Michigan education officials are pushing legislation that includes online lessons as part of a package of new requirements for high school graduation. If state lawmakers approve the bill, which was introduced late last month, the mandate would be the first of its kind in the nation, state officials there believe.
While the details are still in the works, officials envision a substantial “online experience” that could range from a course for high school credit that is supervised by a classroom teacher, to a noncredit test-prep tutorial pursued at home, or a course unit that is conducted with online tools.
“We thought of this as a skill that people would need to have to continue to be lifelong learners,” said Jeremy M. Hughes, the chief academic officer for the Michigan education department.
The proposal is part of a campaign to boost the state’s graduation requirements from one course in civics to 18 courses spread among seven subjects. Last month, the state board of education approved a package that would be among the most demanding in the nation: The plan includes two years of foreign language, four of math, and three years of science.
But it may well be the technology requirement that has drawn the most attention nationally. That’s fine by state officials, who are trying to help Michigan shed its Rust Belt image and become a front-rank competitor in the sweepstakes for high-tech business.
“Michigan is providing leadership,” declared Jamey Fitzpatrick, the president of the Michigan Virtual University, a nonprofit corporation that provides online courses. “It is recognizing that the world of work is fundamentally different than it was.”
Local educators, meanwhile, are concerned about the possible costs to their districts from the online plan. Questions have also been raised about tracking students’ completion of the requirement and exactly how “online-learning experience” would be defined.
For instance, Roland Moore, the Detroit public schools’ technology chief, told the Detroit Free Press recently that access to the Internet was limited in three-quarters of the district’s high schools, a problem that would cost millions to solve.
Flexible But Substantial
State officials say the requirement would be flexible enough to minimize the burden on schools and districts, which, they point out, have made major investments in computers and Internet connections over the past decade. E-learning could also take place at home or in a public library, they said.
Finally, an important resource for districts would be the Michigan Virtual High School, part of the Michigan Virtual University. Despite its name, MVU now focuses exclusively on secondary education and has been building a catalog of online offerings for more than five years. Fewer than half the states have such a statewide online- learning program, according to a recent report by a coalition of education groups that drew on findings from the Editorial Projects in Education Research Center.
The proposed requirement—to take effect with next year’s 9th graders—would not force students to complete an online course for high school credit nor would it require them to use the Michigan Virtual University’s offerings. MVU’s courses, including its highly popular ACT college-admissions test preparation, are available only to districts that pay per-student fees.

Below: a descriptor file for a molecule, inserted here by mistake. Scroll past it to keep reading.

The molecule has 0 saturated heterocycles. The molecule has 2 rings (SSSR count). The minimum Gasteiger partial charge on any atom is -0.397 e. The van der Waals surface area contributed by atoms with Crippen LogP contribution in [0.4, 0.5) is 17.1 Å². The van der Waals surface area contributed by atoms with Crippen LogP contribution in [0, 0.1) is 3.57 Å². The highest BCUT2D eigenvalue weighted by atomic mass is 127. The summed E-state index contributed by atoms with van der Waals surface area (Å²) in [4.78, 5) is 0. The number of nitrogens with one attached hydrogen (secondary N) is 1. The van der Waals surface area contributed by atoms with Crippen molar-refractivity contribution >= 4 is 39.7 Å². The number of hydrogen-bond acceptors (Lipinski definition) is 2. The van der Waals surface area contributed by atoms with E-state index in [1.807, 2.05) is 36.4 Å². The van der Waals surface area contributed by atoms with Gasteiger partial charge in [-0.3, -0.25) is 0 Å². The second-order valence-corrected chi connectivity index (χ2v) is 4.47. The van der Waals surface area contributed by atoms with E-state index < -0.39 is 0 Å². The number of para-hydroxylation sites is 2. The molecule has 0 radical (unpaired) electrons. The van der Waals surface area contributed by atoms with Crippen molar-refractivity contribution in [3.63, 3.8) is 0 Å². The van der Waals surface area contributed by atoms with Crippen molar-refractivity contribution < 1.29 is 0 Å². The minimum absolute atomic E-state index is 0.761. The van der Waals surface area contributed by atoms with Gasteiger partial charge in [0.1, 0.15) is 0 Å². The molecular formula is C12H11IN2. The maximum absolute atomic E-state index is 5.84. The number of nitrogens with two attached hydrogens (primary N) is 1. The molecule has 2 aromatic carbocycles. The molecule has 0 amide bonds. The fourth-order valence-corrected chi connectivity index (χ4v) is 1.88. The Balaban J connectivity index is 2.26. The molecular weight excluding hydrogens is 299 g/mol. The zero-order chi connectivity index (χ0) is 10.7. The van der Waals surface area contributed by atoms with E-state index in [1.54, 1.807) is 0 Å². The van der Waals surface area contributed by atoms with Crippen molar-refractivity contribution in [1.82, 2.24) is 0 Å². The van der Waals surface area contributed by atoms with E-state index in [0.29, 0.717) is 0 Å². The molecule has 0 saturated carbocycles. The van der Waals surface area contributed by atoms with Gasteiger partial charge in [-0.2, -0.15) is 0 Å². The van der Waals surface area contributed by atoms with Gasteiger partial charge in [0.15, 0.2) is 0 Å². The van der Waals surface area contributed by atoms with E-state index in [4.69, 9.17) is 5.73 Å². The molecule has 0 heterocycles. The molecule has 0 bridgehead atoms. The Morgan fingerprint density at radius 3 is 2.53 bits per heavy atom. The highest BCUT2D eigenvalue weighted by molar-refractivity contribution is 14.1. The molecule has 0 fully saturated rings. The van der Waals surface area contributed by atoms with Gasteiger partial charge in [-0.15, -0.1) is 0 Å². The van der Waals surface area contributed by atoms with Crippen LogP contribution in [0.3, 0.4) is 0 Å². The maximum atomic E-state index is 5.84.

Rather, districts could put their own courses online, or teachers could devise a substantial online-learning experience that uses, for example, e-mail, an electronic bulletin board, and threaded e-discussions, according to officials.
“We don’t want to see it evolve into a trip to the computer lab with everybody using a search engine to find something,” Mr. Fitzpatrick of MVU said.
But even if the practical issues are resolved, policy questions remain. For example: Is mandating a similar experience for every high school student going to foster the skills they need in the workplace?
Computer skills are among the easiest for young people to acquire, according to Saul Rockman, a San Francisco-based expert on the educational use of computers. More fundamental and harder to impart, in his view, are the abilities to solve problems and communicate effectively—which can be taught with or without computers.
“The notion of having an independent experience with something of value on the computer associated with school is not a bad idea,” he allowed, “but insisting that everyone have it may not be the best strategy.”
What Students Want?
Susette Jaquette, who coordinates online learning for the 17,000-student Ann Arbor, Mich., schools, took a different tack, saying the policy was needed to force districts to keep up with students.
“A lot of districts, they’ll take too long to get there without a policy,” she maintained as she registered students at Huron High School for an online version of the lone course—in civics—that Michigan currently requires for graduation. District enrollment in the course, which is taught by a Huron teacher, has more than doubled to 60 since it was offered last summer, she said. Students with busy schedules like the flexibility that the online course gives them.
“The kids are going to force us to do it so we might as well do it now,” Ms. Jaquette said. “It’s what they want.” She added, though, that most students would do better with a combination of regular classes and online work than a pure online course.
Daniel Saltzman, an 11th grader at Ann Arbor’s Pioneer High School, has taken a number of courses online. He agrees that some students and subjects are better suited to pure online learning than others. Mr Saltzman also believes that some experience with online learning is good for students. “If they find they work well with it, they can do more,” he wrote in an e-mail to Education Week. “If they hate it, they can stop.”